Tiffin Project

Climate Change Challenging Specialty Coffee

by Mette-Marie Hansen on October 19, 2011

Post image for Climate Change Challenging Specialty Coffee

(Images by: Mette-Marie Hansen)

Our climate is changing. This might not be shocking news to you over your morning coffee, but as a coffee buyer, I get to meet farmers and producers who are facing the difficulties of a changing climate year round.

It is the small business’ job to rant about the big guys, but this week, I am praising Starbucks and an initiative they’re a part of – a business coalition that has been trying to push Congress and the Obama administration to act on climate change. The coalition, including companies like Starbucks and Gap, are launching a new campaign for awareness about climate changes next month, ahead of the release of a UN report addressing these issues.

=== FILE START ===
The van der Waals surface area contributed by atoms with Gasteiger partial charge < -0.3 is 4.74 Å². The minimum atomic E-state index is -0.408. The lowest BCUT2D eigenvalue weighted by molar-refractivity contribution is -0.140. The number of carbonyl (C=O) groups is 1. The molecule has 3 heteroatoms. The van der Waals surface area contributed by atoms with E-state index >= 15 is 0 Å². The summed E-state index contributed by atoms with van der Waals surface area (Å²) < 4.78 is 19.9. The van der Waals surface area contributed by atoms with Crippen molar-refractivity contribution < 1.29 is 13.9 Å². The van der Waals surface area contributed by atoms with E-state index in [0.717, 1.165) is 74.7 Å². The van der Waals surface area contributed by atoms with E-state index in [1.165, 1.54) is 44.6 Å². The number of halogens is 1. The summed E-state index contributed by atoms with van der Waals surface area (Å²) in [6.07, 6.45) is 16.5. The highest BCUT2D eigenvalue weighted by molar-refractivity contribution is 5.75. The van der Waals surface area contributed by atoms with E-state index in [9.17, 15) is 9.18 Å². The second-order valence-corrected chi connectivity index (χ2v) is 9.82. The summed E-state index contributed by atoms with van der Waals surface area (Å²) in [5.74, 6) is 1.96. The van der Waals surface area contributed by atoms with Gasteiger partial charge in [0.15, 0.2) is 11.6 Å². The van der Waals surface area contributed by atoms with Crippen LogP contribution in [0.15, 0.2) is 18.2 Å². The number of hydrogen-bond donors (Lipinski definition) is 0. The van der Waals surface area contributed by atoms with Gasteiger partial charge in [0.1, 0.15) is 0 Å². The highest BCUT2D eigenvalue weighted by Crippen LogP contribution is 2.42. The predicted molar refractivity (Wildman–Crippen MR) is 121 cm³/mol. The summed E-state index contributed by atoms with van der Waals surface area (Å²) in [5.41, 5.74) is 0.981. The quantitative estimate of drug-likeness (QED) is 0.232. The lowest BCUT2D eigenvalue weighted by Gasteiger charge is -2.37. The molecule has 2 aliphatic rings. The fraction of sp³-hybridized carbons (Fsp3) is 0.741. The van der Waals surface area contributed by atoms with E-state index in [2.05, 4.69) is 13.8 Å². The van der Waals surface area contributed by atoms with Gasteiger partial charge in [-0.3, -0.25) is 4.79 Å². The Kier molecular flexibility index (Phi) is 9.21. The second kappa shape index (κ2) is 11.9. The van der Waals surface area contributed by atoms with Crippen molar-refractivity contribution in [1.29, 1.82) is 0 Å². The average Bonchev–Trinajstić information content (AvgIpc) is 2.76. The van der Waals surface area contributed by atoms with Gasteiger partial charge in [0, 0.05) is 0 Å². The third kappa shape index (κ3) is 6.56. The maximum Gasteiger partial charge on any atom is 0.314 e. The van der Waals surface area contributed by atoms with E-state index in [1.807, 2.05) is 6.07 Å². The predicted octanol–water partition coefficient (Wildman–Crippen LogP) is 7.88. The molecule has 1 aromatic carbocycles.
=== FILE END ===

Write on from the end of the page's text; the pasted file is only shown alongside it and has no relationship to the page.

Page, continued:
This Friday, one of Starbucks directors of sustainability, Jim Hanna, is traveling to Washington to brief members of Congress on climate change threatening the world’s coffee supply. Coffee thrives only around the equatorial line, in a very specific range of temperatures. One of the most important changes in the climate is that it is getting warmer – warmer temperatures bringing heavier rainfalls, unpredictable seasons overall and extremes like hurricanes, mudslides and erosion. Just the increased average temperature and humidity is bringing problems like coffee rust, a fungus attacking the leaves of the coffee tree. As a plant getting it’s nutrition mainly through the leaves, this causes severe crop loss in many places – and for the small coffee farmer a loss in crop means severe poverty.

In addition, pests attacking coffee flowers or cherry is increasingly common, and too high temperatures and insufficient differences between seasons also commonly causes starflowers – sterile coffee flowers where pollination can not take place.

As carbon emissions are commonly linked to climate changes, we need to look at the long term perspective of lost crops – we already have coffee processing mills like Helsar in Costa Rica, who are zero emission certified. A good wake up call for all coffee drinkers to live a more eco-friendly life.

~ Mette-Marie Hansen

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